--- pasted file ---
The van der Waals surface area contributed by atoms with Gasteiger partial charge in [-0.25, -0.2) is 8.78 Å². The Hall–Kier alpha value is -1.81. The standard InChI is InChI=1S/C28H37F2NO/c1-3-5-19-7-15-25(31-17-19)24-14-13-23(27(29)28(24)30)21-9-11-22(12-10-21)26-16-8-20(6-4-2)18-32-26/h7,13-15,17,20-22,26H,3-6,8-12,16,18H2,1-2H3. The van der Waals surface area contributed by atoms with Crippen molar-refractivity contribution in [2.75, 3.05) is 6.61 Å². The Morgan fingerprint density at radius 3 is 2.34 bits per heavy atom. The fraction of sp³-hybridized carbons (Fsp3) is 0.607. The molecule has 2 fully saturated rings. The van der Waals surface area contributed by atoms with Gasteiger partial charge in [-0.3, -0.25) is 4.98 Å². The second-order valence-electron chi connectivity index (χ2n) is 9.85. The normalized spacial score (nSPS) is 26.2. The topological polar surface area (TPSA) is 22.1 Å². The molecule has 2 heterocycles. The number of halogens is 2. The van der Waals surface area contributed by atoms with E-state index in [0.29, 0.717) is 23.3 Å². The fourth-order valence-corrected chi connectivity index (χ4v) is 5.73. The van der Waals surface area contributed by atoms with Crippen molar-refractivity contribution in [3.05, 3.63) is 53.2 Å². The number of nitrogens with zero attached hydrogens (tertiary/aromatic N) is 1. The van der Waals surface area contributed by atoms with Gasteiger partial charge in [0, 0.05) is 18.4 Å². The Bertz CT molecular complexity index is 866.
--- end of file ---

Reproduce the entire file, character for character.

The van der Waals surface area contributed by atoms with Gasteiger partial charge in [-0.25, -0.2) is 8.78 Å². The Hall–Kier alpha value is -1.81. The standard InChI is InChI=1S/C28H37F2NO/c1-3-5-19-7-15-25(31-17-19)24-14-13-23(27(29)28(24)30)21-9-11-22(12-10-21)26-16-8-20(6-4-2)18-32-26/h7,13-15,17,20-22,26H,3-6,8-12,16,18H2,1-2H3. The van der Waals surface area contributed by atoms with Crippen molar-refractivity contribution in [2.75, 3.05) is 6.61 Å². The Morgan fingerprint density at radius 3 is 2.34 bits per heavy atom. The fraction of sp³-hybridized carbons (Fsp3) is 0.607. The molecule has 2 fully saturated rings. The van der Waals surface area contributed by atoms with Gasteiger partial charge in [-0.3, -0.25) is 4.98 Å². The second-order valence-electron chi connectivity index (χ2n) is 9.85. The normalized spacial score (nSPS) is 26.2. The topological polar surface area (TPSA) is 22.1 Å². The molecule has 2 heterocycles. The number of halogens is 2. The van der Waals surface area contributed by atoms with E-state index in [0.29, 0.717) is 23.3 Å². The fourth-order valence-corrected chi connectivity index (χ4v) is 5.73. The van der Waals surface area contributed by atoms with Crippen molar-refractivity contribution in [3.05, 3.63) is 53.2 Å². The number of nitrogens with zero attached hydrogens (tertiary/aromatic N) is 1. The van der Waals surface area contributed by atoms with Gasteiger partial charge in [0, 0.05) is 18.4 Å². The Bertz CT molecular complexity index is 866.